Carnegie Fund for Authors came into existence through an organization known as The Authors Club, founded in New York City in 1882. Its members included Stephen Crane, Oliver Wendell Holmes, and Mark Twain. Only American authors were accepted for membership, but honorary members included Matthew Arnold, Thomas Hardy, and Robert Louis Stevenson.
Aside from its literary pursuits, The Authors Club held money for the sole purpose of helping distressed members. In 1890 Andrew Carnegie gave the Club a gift of $10,000 to be used “for the relief of literary Men or Women or their families.” In 1903, Mr. Carnegie proffered a second gift of $10,000, and the separate fund became known as the Carnegie Fund of The Authors Club. In 1908 a third gift of $30,000 was made, and a final gift of $200,000 came in 1918, under a bequest in Mr. Carnegie’s will.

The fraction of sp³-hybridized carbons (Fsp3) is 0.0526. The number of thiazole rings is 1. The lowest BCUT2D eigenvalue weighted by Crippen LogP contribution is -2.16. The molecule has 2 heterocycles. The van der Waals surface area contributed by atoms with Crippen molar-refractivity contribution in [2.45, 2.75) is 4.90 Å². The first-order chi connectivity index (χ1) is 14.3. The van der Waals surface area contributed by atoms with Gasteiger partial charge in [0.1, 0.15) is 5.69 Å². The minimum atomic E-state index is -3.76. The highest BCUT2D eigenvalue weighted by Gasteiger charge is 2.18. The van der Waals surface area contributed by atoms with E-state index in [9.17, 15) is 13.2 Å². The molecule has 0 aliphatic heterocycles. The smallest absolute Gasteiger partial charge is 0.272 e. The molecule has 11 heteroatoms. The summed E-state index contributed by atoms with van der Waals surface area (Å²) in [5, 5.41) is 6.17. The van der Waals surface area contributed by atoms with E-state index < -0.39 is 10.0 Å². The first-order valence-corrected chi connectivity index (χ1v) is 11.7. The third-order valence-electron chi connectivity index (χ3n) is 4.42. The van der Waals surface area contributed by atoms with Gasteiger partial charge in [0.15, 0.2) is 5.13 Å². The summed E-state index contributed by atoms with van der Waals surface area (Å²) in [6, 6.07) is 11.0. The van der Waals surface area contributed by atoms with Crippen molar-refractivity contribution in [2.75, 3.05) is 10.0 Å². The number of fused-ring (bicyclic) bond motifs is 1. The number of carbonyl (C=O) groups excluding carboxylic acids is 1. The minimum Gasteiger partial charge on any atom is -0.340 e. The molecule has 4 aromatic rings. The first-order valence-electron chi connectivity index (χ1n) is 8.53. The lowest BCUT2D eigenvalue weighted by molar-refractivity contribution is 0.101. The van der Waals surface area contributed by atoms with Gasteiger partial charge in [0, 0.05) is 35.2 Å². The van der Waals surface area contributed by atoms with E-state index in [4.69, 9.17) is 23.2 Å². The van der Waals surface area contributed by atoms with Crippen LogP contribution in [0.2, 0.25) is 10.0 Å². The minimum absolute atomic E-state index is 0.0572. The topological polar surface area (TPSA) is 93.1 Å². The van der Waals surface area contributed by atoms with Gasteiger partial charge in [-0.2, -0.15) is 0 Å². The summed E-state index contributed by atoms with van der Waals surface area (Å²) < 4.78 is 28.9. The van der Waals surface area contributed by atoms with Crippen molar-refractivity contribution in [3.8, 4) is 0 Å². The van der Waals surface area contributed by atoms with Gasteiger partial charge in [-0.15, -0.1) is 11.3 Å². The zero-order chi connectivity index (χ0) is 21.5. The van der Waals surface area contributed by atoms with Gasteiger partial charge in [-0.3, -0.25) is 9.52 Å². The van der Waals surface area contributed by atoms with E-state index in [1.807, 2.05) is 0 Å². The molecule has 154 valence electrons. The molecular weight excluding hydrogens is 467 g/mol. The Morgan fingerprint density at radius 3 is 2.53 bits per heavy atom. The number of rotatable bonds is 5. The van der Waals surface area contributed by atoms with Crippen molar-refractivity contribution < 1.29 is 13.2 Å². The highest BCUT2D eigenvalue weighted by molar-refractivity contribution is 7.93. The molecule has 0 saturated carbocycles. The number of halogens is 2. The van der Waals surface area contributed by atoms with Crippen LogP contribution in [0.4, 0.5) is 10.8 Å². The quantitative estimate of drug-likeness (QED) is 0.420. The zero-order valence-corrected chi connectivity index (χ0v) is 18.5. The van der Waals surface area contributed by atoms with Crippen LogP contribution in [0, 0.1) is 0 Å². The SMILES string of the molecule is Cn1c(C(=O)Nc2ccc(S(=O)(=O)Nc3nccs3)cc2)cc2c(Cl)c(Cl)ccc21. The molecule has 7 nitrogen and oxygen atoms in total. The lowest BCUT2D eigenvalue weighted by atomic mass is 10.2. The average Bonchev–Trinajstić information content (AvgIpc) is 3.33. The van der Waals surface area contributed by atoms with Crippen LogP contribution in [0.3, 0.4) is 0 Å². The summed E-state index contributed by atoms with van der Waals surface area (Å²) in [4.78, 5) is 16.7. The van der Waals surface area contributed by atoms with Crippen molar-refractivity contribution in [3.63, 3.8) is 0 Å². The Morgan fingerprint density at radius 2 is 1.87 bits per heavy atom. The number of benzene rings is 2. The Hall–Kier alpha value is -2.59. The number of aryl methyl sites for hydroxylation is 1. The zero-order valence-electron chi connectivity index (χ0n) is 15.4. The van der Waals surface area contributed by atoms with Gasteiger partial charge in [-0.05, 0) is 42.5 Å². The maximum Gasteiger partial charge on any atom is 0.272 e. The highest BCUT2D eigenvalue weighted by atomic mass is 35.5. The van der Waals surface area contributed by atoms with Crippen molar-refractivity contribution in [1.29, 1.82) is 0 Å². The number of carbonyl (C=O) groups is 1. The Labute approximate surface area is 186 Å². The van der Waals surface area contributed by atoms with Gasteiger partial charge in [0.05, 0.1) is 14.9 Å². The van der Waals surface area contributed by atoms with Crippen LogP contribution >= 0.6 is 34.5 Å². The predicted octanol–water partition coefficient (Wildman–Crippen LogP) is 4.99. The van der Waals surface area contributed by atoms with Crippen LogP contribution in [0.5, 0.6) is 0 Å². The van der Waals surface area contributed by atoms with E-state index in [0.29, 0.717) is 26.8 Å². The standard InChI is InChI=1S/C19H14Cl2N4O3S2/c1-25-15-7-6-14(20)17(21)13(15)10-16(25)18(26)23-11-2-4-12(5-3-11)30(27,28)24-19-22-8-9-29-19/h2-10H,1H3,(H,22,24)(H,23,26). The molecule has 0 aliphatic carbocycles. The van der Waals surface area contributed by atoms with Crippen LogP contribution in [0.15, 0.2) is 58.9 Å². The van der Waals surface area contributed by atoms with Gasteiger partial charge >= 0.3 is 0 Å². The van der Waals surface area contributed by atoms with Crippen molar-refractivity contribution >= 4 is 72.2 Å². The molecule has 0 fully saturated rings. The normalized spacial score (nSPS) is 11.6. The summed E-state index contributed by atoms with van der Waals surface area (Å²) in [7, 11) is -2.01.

In 1924, the constitution of The Authors Club was revised to state that the Trustees of the Carnegie Fund shall have charge of the fund in regard to its investment, conservation, and distribution, reiterating its mission of offering assistance to authors or their families in pecuniary need. By 1942, the Carnegie Fund for Authors had become an entity separate from The Authors Club.
We are delighted that the Carnegie Fund for Authors is still fulfilling its original mission of serving authors in need. The Authors Club, which has since disbanded, awarded the New York Public Library its Collection of materials: correspondence, poems, speeches, essays, documents, and photographs of American and European authors, historians, and public figures.